Many people didn't, which is why so many regulations exist now.
Some time between my childhood and today, society collectively lost its mind and decided that the only acceptable way to manage risk is to relentlessly drive it towards zero through the force of law. We are going to end up with a boring, sterile and ultra-safe world.
It should go without saying that children dying from preventable causes is not a very good thing to have happen.
But beyond child mortality, here's another example that regulation does impact: traffic deaths . Government regulations surrounding car safety, seatbelt use, airbags, etc have had a massive impact. Looking at the data from 1970 (a time when older HNers would say "when I was young") to today, there were 4.74 deaths per 100 million miles traveled, compared to 1.16 today. And even as the US has added 120 million new Americans to the population since then and vehicle miles traveled has basically tripled, not only have we reduced deaths per mile traveled, we've reduced deaths period, without worrying about normalizing the data to population or VMT.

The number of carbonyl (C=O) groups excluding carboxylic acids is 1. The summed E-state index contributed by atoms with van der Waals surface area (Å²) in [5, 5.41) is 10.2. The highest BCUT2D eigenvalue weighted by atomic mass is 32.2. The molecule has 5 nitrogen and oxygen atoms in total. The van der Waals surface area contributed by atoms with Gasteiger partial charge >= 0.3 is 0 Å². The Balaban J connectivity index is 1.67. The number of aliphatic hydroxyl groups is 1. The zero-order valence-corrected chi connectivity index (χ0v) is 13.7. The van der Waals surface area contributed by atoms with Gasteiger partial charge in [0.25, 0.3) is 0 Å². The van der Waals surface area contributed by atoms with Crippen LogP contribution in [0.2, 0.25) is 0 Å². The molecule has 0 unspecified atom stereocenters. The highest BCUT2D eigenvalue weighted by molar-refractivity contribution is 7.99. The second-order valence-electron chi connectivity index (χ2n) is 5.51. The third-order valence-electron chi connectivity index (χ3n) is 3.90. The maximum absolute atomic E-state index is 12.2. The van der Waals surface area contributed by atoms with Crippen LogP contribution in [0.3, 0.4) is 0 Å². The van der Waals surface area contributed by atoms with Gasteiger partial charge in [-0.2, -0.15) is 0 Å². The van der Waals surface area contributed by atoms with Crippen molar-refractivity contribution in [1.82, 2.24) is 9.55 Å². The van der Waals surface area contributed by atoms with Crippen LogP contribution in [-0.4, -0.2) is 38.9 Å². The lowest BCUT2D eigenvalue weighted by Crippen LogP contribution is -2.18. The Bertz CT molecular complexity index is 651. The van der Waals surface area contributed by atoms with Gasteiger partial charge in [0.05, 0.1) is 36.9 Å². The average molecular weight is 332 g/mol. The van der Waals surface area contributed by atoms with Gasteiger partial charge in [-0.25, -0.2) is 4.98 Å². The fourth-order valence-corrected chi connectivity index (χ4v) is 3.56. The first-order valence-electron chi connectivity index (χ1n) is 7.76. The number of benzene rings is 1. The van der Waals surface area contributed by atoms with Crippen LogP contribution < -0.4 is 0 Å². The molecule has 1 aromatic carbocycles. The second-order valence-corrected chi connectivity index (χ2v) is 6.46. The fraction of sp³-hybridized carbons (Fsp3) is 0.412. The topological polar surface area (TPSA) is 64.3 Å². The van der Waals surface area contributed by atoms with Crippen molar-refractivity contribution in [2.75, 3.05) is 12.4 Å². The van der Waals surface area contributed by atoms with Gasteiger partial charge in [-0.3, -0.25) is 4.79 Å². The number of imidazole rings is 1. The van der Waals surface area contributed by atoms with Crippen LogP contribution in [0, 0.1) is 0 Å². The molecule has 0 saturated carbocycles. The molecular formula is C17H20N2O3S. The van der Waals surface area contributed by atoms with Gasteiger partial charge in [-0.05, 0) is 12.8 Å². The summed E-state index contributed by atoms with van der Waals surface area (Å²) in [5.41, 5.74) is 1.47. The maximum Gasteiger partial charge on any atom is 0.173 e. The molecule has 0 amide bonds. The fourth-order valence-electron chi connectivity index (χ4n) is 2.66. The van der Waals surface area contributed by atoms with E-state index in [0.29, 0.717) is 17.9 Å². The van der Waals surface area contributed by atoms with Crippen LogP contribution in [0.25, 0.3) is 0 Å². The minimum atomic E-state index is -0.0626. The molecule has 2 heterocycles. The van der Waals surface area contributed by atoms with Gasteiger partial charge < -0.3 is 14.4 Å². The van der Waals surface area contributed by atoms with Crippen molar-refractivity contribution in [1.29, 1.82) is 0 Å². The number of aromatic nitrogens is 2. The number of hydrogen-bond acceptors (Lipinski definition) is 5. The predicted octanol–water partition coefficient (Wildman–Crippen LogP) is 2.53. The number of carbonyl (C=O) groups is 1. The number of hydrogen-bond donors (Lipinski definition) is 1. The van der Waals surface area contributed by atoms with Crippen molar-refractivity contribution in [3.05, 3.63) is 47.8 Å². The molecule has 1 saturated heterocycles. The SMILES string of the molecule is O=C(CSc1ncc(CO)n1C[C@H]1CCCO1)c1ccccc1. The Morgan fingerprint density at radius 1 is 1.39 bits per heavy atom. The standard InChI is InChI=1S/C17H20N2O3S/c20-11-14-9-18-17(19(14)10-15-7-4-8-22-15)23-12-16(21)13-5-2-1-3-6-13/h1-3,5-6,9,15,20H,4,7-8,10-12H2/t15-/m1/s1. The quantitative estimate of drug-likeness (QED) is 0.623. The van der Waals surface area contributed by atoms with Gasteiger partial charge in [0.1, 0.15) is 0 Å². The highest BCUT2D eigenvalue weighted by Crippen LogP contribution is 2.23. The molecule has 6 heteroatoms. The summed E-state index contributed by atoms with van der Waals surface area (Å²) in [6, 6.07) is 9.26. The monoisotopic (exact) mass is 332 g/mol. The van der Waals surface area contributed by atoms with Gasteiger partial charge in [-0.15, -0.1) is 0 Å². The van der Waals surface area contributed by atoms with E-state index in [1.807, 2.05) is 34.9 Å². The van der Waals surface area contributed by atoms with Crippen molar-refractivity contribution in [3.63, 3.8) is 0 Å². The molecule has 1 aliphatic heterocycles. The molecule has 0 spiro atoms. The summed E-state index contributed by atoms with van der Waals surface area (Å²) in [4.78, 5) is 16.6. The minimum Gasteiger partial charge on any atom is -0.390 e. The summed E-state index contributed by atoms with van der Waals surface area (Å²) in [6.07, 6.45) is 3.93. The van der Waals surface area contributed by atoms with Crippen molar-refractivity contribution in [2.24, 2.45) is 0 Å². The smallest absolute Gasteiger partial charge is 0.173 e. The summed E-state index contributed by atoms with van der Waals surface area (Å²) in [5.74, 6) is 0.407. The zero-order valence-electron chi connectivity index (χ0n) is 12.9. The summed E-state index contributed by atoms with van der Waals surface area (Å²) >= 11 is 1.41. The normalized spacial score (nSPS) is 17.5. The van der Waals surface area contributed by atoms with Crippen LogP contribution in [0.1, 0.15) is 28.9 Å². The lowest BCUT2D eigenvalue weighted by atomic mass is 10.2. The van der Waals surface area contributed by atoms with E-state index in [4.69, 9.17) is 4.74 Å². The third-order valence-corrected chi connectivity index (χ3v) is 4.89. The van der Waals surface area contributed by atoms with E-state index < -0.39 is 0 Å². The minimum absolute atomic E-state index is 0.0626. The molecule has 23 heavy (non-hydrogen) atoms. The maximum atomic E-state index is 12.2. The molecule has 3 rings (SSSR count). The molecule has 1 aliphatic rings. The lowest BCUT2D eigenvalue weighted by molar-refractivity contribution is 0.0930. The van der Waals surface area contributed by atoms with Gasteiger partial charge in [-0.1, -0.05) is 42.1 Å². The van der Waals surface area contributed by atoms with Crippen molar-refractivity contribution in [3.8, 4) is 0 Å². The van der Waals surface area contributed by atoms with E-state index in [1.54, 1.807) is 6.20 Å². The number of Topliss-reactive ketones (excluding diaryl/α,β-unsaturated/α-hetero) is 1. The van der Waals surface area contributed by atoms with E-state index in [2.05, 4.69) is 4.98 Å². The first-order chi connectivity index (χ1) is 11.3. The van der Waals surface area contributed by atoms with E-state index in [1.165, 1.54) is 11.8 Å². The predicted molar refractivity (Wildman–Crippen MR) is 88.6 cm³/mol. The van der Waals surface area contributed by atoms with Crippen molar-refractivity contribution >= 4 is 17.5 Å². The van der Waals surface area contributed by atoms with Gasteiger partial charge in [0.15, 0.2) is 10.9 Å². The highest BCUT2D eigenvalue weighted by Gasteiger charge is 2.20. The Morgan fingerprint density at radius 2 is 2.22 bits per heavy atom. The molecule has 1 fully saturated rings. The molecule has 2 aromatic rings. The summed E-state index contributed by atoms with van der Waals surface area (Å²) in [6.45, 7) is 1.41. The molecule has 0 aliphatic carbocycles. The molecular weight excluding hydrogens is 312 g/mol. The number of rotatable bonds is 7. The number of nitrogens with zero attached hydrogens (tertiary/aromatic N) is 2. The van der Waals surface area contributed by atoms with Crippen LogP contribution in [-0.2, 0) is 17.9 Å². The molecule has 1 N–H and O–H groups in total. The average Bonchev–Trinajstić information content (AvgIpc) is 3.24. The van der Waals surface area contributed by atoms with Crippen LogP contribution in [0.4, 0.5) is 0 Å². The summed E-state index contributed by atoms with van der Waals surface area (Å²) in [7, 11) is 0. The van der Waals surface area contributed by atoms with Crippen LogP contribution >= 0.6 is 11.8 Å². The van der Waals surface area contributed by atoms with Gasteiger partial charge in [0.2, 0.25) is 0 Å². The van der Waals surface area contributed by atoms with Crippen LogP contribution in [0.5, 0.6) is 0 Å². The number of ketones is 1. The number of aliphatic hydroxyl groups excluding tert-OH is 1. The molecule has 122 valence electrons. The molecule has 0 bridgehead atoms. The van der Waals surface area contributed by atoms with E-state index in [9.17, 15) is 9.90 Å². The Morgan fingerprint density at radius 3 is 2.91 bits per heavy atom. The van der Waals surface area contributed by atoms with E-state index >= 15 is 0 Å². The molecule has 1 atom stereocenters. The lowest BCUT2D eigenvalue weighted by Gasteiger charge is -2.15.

I hear quite a bit "when I was young we didn't have seatbelts or airbags and we rode on the back dashboard and didn't have child seats and we survived just fine" except a lot of people didn't. A lot of people died, and that's why regulations were created and that's why fewer people are dying now.